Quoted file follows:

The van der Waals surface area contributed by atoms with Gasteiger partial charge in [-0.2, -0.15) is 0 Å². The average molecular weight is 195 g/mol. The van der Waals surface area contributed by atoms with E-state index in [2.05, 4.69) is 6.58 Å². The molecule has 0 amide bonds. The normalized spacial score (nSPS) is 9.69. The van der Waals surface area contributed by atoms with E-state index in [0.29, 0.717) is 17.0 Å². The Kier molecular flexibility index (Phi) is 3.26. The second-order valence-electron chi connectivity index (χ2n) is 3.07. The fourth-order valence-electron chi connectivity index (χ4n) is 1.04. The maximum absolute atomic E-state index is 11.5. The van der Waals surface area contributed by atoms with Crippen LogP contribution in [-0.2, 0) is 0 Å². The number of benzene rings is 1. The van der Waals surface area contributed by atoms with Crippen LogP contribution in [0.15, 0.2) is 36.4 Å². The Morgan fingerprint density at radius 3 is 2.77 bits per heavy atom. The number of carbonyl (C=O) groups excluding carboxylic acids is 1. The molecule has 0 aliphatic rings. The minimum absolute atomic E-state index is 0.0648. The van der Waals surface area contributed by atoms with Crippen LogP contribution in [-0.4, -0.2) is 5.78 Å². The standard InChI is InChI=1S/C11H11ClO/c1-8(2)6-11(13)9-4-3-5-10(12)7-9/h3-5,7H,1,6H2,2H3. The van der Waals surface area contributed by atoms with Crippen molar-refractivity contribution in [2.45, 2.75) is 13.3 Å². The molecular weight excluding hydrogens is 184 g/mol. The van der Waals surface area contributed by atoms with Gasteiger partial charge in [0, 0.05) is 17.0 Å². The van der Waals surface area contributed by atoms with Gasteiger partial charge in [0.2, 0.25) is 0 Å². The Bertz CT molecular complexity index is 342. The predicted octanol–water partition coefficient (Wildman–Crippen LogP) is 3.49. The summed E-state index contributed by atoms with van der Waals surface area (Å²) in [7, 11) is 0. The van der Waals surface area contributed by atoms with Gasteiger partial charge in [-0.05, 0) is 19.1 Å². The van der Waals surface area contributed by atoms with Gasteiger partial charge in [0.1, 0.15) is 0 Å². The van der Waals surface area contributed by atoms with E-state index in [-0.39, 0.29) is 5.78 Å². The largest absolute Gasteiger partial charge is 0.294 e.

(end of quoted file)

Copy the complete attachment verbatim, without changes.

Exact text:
The van der Waals surface area contributed by atoms with Gasteiger partial charge in [-0.2, -0.15) is 0 Å². The average molecular weight is 195 g/mol. The van der Waals surface area contributed by atoms with E-state index in [2.05, 4.69) is 6.58 Å². The molecule has 0 amide bonds. The normalized spacial score (nSPS) is 9.69. The van der Waals surface area contributed by atoms with E-state index in [0.29, 0.717) is 17.0 Å². The Kier molecular flexibility index (Phi) is 3.26. The second-order valence-electron chi connectivity index (χ2n) is 3.07. The fourth-order valence-electron chi connectivity index (χ4n) is 1.04. The maximum absolute atomic E-state index is 11.5. The van der Waals surface area contributed by atoms with Crippen LogP contribution in [-0.2, 0) is 0 Å². The number of benzene rings is 1. The van der Waals surface area contributed by atoms with Crippen LogP contribution in [0.15, 0.2) is 36.4 Å². The Morgan fingerprint density at radius 3 is 2.77 bits per heavy atom. The number of carbonyl (C=O) groups excluding carboxylic acids is 1. The molecule has 0 aliphatic rings. The minimum absolute atomic E-state index is 0.0648. The van der Waals surface area contributed by atoms with Crippen LogP contribution in [-0.4, -0.2) is 5.78 Å². The standard InChI is InChI=1S/C11H11ClO/c1-8(2)6-11(13)9-4-3-5-10(12)7-9/h3-5,7H,1,6H2,2H3. The van der Waals surface area contributed by atoms with Crippen molar-refractivity contribution in [2.45, 2.75) is 13.3 Å². The molecular weight excluding hydrogens is 184 g/mol. The van der Waals surface area contributed by atoms with Gasteiger partial charge in [0, 0.05) is 17.0 Å². The van der Waals surface area contributed by atoms with Gasteiger partial charge in [0.2, 0.25) is 0 Å². The Bertz CT molecular complexity index is 342. The predicted octanol–water partition coefficient (Wildman–Crippen LogP) is 3.49. The summed E-state index contributed by atoms with van der Waals surface area (Å²) in [7, 11) is 0. The van der Waals surface area contributed by atoms with Gasteiger partial charge in [-0.05, 0) is 19.1 Å². The van der Waals surface area contributed by atoms with Gasteiger partial charge in [0.1, 0.15) is 0 Å². The van der Waals surface area contributed by atoms with E-state index in [-0.39, 0.29) is 5.78 Å². The largest absolute Gasteiger partial charge is 0.294 e.